The Oak and Ivy Award is given to the student in the graduating class who is outstanding in scholarship, contributions to community, and leadership. This year the award went to two students: Meghan Kelly and Ben TerMaat.
Meghan Kelly has shown a deep commitment to community service and has held a number of leadership positions at the College. During her time at Swarthmore, Meghan served as a Career Peer Advisor, Green Advisor, and Resident Assistant. She was a dedicated member of the Campus Climate Study Committee and was very involved in the work of the Intercultural Center. She served on the Praxis Fellows Team as Social Justice Program Coordinator, working with students, faculty, and staff to create programs that further intergroup dialogue and coalition building. Meghan was also a member of the track team and was twice named to the Centennial Conference Academic Honor Roll. Other honors included the Newman Civic Fellowship Award “in recognition of her passion for promoting peace and equality,” and securing a Mellon grant along with Professor Edwin Mayorga to present “Poetry in Context.”
A major in sociology & anthropology and educational studies, with a minor in peace and conflict studies, Meghan graduated with High Honors. In the fall, she will enter the Harvard Graduate School of Education to pursue an Ed.M. in international education policy.
A major in political science with minors in philosophy and history, Ben TerMaat graduated with High Honors. Ben performed at the highest levels academically while being fully engaged in campus activities and local and national politics.
At Swarthmore, Ben served as a Student Academic Mentor, was president of the College Democrats, and was a member of the Swarthmore Queer Union. He co-founded Swarthmore’s chapter of the American Enterprise Institute on Campus to enrich campus conversations and open students to more fully engaging opposing points of view.
Throughout his time at Swarthmore, Ben worked on a number of local and national campaigns. He worked in various capacities for Leanne Krueger-Braneky’s campaigns for Pennsylvania State Representative. In 2014, he served as her field organizer and finance assistant; in 2015, he worked as deputy field director and volunteer coordinator; and in 2016, he was her political and field director. In 2016, he simultaneously conducted ground work for Hillary Clinton’s presidential campaign. Ben also served as a legislative intern to U.S. Senator Bob Casey (PA).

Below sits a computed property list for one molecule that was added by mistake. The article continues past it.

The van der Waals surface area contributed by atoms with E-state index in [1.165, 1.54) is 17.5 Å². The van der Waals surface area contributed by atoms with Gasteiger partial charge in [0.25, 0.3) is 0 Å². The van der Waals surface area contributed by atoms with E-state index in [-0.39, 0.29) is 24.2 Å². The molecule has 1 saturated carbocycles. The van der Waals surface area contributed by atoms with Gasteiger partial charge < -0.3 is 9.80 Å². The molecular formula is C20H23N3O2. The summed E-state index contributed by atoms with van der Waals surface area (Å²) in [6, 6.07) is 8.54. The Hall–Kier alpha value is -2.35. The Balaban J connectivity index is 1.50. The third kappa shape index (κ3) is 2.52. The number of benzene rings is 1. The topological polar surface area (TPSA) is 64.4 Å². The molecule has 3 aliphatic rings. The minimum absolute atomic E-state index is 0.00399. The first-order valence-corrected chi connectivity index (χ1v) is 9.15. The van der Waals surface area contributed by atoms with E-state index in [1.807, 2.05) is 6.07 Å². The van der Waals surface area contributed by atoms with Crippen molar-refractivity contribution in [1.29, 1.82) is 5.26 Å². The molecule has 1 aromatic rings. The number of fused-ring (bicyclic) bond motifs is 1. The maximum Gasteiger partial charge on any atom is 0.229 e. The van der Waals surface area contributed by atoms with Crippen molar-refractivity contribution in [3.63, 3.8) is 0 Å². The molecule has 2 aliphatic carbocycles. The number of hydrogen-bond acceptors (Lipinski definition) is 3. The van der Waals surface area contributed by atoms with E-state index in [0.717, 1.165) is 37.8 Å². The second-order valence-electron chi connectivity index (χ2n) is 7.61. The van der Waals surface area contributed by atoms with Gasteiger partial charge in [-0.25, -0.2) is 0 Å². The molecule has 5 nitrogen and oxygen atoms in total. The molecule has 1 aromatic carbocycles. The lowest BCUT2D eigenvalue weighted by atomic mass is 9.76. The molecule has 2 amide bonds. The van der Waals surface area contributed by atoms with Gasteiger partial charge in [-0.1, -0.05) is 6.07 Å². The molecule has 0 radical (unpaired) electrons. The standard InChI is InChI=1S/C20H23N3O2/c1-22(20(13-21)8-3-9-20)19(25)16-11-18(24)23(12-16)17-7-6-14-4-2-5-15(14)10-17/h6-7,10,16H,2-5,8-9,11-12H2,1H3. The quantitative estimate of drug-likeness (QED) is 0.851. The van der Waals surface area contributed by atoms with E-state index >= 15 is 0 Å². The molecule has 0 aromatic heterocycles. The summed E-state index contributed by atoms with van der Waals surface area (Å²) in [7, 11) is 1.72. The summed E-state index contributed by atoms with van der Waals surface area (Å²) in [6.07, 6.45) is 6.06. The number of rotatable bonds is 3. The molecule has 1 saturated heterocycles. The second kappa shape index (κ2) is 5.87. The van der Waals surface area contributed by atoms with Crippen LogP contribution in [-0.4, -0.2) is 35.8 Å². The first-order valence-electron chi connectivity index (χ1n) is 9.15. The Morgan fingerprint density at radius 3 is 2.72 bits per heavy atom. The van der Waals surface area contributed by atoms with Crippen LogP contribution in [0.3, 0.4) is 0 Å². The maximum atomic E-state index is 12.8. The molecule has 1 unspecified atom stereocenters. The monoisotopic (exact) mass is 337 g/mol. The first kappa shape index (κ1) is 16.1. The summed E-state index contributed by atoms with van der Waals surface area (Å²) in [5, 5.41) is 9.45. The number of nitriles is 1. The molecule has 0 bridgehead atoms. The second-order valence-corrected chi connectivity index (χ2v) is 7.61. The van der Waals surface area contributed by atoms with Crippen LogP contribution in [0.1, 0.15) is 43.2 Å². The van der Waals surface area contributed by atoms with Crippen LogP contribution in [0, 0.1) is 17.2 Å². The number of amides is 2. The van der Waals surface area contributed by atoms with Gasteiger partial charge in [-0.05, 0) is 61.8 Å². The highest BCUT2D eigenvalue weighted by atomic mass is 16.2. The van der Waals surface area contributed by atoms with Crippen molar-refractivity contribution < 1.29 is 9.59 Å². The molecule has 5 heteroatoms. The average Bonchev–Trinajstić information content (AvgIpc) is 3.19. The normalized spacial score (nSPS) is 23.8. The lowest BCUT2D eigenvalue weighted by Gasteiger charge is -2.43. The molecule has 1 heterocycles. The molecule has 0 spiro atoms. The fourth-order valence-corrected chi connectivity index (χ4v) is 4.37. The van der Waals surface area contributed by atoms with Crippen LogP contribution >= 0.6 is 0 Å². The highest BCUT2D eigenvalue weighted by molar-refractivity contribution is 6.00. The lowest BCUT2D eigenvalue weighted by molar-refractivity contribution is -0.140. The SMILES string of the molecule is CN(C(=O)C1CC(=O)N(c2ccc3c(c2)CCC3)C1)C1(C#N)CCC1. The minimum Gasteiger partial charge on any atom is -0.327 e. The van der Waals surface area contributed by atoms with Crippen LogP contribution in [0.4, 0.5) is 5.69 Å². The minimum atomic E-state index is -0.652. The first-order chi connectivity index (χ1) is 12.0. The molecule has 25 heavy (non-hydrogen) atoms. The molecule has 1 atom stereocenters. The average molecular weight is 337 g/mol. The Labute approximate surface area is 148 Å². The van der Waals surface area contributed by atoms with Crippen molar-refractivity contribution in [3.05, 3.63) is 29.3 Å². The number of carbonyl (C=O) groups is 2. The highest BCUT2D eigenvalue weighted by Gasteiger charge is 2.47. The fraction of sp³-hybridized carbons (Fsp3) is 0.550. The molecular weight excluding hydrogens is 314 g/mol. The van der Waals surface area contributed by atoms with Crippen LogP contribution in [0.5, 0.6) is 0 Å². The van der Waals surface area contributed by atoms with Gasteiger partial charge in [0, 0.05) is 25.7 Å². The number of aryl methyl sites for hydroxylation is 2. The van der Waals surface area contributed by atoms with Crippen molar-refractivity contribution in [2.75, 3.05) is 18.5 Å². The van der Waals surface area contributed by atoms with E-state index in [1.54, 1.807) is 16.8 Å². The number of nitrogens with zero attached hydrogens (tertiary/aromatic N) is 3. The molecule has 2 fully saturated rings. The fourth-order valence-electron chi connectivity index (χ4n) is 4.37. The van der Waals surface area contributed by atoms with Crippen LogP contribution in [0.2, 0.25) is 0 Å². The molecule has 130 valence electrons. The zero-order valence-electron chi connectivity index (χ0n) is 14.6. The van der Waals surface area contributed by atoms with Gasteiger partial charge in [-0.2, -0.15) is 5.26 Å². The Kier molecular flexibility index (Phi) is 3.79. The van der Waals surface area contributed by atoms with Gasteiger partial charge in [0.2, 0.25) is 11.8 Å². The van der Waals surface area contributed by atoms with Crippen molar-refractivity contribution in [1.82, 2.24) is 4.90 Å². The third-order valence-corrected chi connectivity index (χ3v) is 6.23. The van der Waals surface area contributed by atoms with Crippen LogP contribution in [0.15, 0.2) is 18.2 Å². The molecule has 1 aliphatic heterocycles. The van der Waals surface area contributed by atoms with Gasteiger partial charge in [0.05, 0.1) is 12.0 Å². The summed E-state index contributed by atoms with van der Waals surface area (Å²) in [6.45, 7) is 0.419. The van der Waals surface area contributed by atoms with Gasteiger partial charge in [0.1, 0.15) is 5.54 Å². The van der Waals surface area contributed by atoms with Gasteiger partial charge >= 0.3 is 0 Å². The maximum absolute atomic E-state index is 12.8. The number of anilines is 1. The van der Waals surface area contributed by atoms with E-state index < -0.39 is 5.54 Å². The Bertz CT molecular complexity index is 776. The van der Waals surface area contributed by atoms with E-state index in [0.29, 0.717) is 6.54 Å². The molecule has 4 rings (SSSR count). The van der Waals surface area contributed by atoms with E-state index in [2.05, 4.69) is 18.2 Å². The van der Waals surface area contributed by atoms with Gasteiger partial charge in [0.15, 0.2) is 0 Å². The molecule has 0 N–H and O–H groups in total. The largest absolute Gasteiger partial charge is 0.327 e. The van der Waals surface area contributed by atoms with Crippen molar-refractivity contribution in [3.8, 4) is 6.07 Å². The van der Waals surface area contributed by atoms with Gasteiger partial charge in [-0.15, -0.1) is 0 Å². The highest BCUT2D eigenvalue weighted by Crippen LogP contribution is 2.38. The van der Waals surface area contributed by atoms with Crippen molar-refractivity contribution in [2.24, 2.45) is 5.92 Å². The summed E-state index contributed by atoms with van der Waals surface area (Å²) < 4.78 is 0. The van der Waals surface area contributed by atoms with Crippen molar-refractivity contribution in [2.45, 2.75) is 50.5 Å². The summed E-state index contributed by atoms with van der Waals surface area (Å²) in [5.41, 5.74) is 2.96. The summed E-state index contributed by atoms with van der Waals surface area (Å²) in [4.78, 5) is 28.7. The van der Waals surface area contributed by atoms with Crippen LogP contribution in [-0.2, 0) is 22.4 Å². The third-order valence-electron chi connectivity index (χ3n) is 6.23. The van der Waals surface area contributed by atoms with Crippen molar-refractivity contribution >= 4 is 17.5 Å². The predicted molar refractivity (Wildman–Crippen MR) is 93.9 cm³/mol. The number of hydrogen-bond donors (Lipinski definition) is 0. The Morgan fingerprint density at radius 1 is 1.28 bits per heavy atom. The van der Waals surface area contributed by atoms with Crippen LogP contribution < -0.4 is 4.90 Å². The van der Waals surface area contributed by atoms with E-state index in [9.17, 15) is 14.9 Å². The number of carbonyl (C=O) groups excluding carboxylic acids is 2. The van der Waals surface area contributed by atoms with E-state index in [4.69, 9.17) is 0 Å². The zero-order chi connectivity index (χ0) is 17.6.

With double majors in mathematics and music, Josh graduated with Highest Honors.
In mathematics, Josh was a student researcher at Swarthmore College, SUNY-Potsdam, and the University of Colorado Boulder. He studied abroad with the prestigious “Budapest Semester in Mathematics” program.
In music, Josh used his expertise in mathematics to help his peers better grasp the underlying concepts of an upper level music theory seminar. He won the 2018 Concerto Competition as a pianist performing Beethoven’s “Emperor” Concerto. Throughout his time on campus, he volunteered to perform in multiple senior recitals, playing the harpsichord, piano, and oboe; he was also a regular accompanist for the Chorus and Garnet Singers.
Josh recently won a National Science Foundation fellowship to pursue graduate studies in mathematics at the University of Chicago. This is an extremely competitive grant rarely given to entering graduate students.
Chung Yuen Brandon Yeung came to Swarthmore from Hong Kong with an interest in science and quickly distinguished himself as a top student in all his science and engineering courses. During two summers working as a research assistant in Professor Everbach’s ultrasonics lab, Brandon became an expert on the confocal convolution microscope, learned to make blood clots using purified fibrinogen and thrombin, and employed the confocal to make 3D images and print them in plastic using a 3D printer. From this work, he performed an analysis that he presented at an international acoustics conference on the mechanical properties of blood clots, and modeled how microscopic bubbles, driven to oscillate by ultrasonic waves, could break up the clot in a technique known as sonothrombolysis.
In addition to this experimental, computational, and analytical work, Brandon partnered with a classmate in designing the mechanical systems of a hydrogen fuel cell vehicle that they took to the Shell EcoMarathon competition in Sonoma, California. Brandon, a physics minor, will be attending the Ph.D. program in aerospace engineering at Stanford University in the fall.
Yosuke Higashi came to Swarthmore from Japan and is double-majoring in engineering and computer science. During the summer after his junior year, Yosuke engaged in research with Professors Allan Moser and Michael Piovoso on the identification of dynamic systems in high noise environments using wavelet modulation functions. For a paper he wrote on this work, Yosuke received the 2017 Delaware Valley Engineers Week College Student Paper Award. For his senior design project, Yosuke was part of a three-person team that built and demonstrated a self-driving electric go-kart.
His work was so impressive that Google hired him to work in a group of Ph.D.s devoted to the development of a self-driving car. When asked why he did not go straight to graduate school, Yosuke indicated that most of the ground-breaking work on self-driving cars would be completed by the time he graduated and he did not want to miss out on the fun.